‘Lord of the Ants’ Gianni Amelio Reflects on Italy’s Shameful Homophobia – The Hollywood Reporter
Gianni Amelio’s chronicle on the persecution of Aldo Braibanti, Ant Lord (Signor delle Formiche), does not avoid the propensity of many Italian period dramas for dense verbosity, with characters spouting copious amounts of polished prose. This is perhaps all the more the case since the protagonist was a poet, playwright and philosopher. But Amelio’s classic approach and martyrdom-worthy rejection in Luigi Lo Cascio’s lead performance make this account of Braibanti’s controversial 1968 imprisonment for homosexuality after a four-year trial a quietly moving portrait of the institutional intolerance.
The Braibanti case attracted international attention following his conviction due to the number of influential public figures who spoke out against the travesty of justice – Pier Paolo Pasolini, Alberto Moravia, Elsa Morante, Marco Bellocchio and Umberto Eco among them.
Uneven but involving.
What is now striking about the courtroom drama at the center of the discursive storyline of Amelio, Edoardo Petti and Federico Fava is the prosecution’s tactics, both shrewd and coy, sidestepping the inconvenient fact that homosexuality was not strictly illegal at the time. When the penal code was revised under Fascism, they came up with a creative wording to go after Italian homosexuals so that Mussolini wouldn’t have to admit the existence of homosexuality in the country.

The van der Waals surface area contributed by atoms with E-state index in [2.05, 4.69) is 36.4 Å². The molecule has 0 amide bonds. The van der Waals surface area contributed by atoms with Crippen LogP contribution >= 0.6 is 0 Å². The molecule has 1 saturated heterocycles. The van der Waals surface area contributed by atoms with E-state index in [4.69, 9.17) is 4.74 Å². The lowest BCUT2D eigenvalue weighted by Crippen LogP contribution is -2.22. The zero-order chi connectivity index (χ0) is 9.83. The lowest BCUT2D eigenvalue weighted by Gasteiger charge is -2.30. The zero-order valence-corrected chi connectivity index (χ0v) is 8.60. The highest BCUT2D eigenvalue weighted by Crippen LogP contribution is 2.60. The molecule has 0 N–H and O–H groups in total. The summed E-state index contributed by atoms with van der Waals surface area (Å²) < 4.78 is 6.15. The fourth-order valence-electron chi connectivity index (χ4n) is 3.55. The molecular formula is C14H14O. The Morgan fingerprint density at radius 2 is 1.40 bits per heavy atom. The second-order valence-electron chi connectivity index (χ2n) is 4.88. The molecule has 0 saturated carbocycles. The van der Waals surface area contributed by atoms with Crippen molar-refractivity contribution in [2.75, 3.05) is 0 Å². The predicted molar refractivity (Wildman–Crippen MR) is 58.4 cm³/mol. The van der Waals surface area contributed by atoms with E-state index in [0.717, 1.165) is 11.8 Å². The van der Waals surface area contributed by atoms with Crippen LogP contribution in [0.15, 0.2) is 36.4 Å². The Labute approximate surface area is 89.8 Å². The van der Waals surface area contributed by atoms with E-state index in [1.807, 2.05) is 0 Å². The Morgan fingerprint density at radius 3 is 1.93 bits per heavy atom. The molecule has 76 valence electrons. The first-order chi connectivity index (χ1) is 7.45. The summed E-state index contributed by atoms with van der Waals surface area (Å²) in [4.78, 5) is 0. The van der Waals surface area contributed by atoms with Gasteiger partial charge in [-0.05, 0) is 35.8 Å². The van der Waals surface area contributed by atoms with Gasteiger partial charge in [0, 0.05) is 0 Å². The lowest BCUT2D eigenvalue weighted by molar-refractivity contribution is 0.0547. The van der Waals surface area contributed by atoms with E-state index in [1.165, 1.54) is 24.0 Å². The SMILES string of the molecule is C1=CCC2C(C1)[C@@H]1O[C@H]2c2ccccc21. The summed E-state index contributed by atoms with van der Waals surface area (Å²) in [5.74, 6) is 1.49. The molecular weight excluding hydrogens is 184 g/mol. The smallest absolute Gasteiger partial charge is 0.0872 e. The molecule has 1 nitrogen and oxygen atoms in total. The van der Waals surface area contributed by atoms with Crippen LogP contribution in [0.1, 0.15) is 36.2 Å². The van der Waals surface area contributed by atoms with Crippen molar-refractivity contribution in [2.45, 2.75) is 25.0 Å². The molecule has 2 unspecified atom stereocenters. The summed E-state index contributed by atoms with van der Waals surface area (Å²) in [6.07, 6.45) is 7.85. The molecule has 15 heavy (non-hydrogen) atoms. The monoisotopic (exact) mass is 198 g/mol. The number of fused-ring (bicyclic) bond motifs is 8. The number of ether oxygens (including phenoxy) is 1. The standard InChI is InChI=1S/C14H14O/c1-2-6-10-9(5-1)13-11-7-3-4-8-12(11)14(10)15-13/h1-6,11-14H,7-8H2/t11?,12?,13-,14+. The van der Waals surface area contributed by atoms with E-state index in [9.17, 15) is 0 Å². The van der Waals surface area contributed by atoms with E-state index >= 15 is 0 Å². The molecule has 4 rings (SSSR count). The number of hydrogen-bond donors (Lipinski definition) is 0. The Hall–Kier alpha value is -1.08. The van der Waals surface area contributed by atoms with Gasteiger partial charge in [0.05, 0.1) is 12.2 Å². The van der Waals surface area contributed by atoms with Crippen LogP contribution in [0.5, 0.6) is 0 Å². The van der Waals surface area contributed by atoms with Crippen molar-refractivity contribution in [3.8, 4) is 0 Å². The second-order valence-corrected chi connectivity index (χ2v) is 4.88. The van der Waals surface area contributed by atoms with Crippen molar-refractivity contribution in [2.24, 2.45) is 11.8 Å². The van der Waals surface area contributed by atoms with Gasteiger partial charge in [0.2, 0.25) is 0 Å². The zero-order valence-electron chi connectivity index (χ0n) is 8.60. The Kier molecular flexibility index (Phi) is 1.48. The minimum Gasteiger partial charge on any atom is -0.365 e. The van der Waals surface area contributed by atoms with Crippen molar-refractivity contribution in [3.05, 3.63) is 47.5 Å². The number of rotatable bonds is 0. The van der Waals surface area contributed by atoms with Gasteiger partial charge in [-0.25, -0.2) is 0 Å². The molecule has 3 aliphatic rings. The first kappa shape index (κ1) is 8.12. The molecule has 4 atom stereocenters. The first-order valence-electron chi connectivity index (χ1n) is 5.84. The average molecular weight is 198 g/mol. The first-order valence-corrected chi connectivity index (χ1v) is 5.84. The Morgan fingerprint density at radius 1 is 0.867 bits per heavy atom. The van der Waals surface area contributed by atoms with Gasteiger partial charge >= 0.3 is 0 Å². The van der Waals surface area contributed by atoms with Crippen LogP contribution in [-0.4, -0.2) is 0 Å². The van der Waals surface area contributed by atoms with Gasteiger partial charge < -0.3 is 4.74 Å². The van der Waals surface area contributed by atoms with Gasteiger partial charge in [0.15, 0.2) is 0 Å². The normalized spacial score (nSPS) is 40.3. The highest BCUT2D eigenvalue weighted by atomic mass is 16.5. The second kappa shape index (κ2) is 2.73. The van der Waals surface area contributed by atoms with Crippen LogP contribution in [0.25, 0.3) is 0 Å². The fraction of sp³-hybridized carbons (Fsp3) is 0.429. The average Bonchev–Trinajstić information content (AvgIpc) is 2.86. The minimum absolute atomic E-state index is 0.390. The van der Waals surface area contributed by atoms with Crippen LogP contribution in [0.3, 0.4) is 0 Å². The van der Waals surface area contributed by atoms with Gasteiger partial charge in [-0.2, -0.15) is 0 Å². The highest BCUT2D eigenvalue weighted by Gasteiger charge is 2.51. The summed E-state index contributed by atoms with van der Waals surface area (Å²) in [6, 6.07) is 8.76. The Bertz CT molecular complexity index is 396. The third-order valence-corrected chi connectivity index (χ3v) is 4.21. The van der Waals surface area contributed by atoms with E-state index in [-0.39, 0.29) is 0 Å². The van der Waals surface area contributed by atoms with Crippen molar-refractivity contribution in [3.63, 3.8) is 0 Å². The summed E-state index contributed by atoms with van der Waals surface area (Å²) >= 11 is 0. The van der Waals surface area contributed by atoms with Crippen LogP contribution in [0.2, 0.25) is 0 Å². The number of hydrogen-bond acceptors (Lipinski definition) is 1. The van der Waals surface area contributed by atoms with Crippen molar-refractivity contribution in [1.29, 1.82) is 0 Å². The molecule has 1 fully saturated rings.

This means that Braibanti was tried for the antiquated charge of plagiarism — not the literal translation “plagiarism” but in the legal sense of psychological coercion, effectively with brainwashing of one’s partner in a consensual adult relationship. The melodramatic language used in court, where the defendant is said to be “determined to possess young men body and soul”, would be funny if it weren’t so rooted in oppression.
The Italian family monolith doesn’t fare too well either, preferring to inflict extreme physical and mental cruelty rather than acknowledge the truth about a queer son. As a sectarian supporting character puts it bluntly, a “reversehas two choices: “Either heal yourself or kill yourself.”
The film shows how the erasure extends even to supposedly liberal journalism of the time. Ennio (Elio Germano), journalist for the daily newspaper of the Italian Communist Party Unita, unsuccessfully fights with its editor to include the word “homosexuality” in its coverage of the trial, despite Braibanti being something of a hero on the left for his record as an anti-fascist supporter. “The party newspaper cannot become the newspaper of a pervert”, mocks the editor.
Amelio draws an unspoken line between the era and the prejudices that persist in Italy today. And at a time when American conservatives have given clear signals about their intention to tackle LGBTQ legislative protections, there is resonance in this narrative of visibility suppression on so many levels.